The same source notes that "Strickstenton, which was formerly a parcel of the manor of Bodannan, on which the family of Chenduit are said to have had their seat, belonged to Mathews in 1620. The north aisle is the burial place of the Roscarrocks; and an ancient, though uninscribed tomb in the chancel, is by tradition said to be that of Lord Cheyney; but in support of this opinion no real evidence appears." 
In Scotland, "the Conqueror's associate to whom this entry refers was Ralph Cheine or de Caineto. He received considerable grants of lands and his descendants were seated, in high repute, at Sherland, in the Isle of Sheppey. One was the famous Sir John Cheney, K.G., created Baron Cheney by Henry VII. for his services at Bosworth: and another, that nobleman's nephew and heir, Sir Thomas Cheney, a person of great gallantry and note in the following reign. At the celebrated interview between Henry VIII. and Francis I., at Ardres, he was one of the challengers against all gentlemen who were to exercise feats of arms on horseback or on foot, for thirty days; and he became subsequently a knight of the garter, warden of the cinque ports, and treasurer of the king's household. " 
Henry Cheyne or Le Chen (d. 1328), was Bishop of Aberdeen and the nephew of John Comyn, Lord of Badenoch, killed by Robert Bruce in 1306, and the brother of Sir Reginald le Chen, Baron of Inverugie, and Great Chamberlain of Scotland. 
Early History of the Cheynay family
This web page shows only a small excerpt of our Cheynay research. Another 91 words (6 lines of text) covering the years 1200, 1320, 1414, 1399, 1372, 1378, 1390, 1393, 1394, 1399, 1407, 1413, 1251, 1246 and 1372 are included under the topic Early Cheynay History in all our PDF Extended History products and printed products wherever possible.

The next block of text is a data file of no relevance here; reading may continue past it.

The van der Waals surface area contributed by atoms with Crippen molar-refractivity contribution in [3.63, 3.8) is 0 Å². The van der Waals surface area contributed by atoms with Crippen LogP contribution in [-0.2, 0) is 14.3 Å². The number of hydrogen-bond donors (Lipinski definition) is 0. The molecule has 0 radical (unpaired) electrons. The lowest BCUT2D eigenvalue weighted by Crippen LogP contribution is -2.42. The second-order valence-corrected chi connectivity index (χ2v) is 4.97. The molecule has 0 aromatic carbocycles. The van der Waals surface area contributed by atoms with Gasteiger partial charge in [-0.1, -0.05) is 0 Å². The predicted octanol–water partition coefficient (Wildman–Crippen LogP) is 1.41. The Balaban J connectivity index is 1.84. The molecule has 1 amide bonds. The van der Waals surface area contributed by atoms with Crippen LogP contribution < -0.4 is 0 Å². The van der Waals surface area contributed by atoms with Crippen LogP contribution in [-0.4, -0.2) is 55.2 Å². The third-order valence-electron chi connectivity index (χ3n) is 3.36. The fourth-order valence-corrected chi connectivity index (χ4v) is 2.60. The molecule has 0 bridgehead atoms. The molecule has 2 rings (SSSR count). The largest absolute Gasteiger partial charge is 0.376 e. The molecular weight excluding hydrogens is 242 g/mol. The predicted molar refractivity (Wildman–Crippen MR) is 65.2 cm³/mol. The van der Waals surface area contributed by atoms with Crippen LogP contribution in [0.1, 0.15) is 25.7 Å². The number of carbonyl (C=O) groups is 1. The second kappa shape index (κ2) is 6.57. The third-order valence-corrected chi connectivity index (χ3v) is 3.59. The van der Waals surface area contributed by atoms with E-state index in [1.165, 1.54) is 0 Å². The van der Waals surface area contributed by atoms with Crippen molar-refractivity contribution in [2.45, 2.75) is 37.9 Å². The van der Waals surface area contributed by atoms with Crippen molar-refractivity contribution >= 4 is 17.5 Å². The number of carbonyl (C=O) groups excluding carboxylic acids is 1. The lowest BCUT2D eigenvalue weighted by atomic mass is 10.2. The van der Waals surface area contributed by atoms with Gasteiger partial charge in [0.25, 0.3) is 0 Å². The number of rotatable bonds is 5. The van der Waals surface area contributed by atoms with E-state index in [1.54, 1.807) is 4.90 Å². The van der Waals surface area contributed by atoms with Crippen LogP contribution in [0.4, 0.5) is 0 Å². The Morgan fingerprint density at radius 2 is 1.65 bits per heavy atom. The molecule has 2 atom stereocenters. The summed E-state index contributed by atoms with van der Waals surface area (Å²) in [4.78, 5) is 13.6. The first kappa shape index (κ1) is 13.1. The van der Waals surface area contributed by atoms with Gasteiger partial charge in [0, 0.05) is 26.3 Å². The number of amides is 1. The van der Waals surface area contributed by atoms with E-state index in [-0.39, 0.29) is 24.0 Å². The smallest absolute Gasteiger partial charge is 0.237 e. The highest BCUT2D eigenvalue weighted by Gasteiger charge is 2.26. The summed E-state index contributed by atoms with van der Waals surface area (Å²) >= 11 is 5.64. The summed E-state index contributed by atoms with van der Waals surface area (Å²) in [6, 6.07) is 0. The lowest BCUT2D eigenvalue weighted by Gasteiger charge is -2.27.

Cheynay Spelling Variations
Spelling variations of this family name include: Cheyney, Chainey, Chainie, Cheeney, Cheeny, Cheney, Cheyne and many more.
Early Notables of the Cheynay family (pre 1700)
Notable among the family at this time was Sir John Cheyne (Cheney) (died 1414), a Member of Parliament and briefly the initial Speaker of the House of Commons of England in the Parliament of October 1399, summoned by the newly-acclaimed Henry IV, married Margaret, daughter of William, Lord Deincourt and the widow of Robert, Lord Tiptoft which brought him wealth and status (1372), became an esquire in the king's household and was knighted in 1378, took part in a number of diplomatic missions and became MP for Gloucestershire in 1390, 1393, 1394 and 1399, last occasion he was...
Migration of the Cheynay family to Ireland
Some of the Cheynay family moved to Ireland, but this topic is not covered in this excerpt.
Some of the first settlers of this family name were:
Cheynay Settlers in United States in the 17th Century
The motto was originally a war cry or slogan. Mottoes first began to be shown with arms in the 14th and 15th centuries, but were not in general use until the 17th century. Thus the oldest coats of arms generally do not include a motto. Mottoes seldom form part of the grant of arms: Under most heraldic authorities, a motto is an optional component of the coat of arms, and can be added to or changed at will; many families have chosen not to display a motto.
Motto: Fato prudentia major
Motto Translation: Prudence is greater than fate.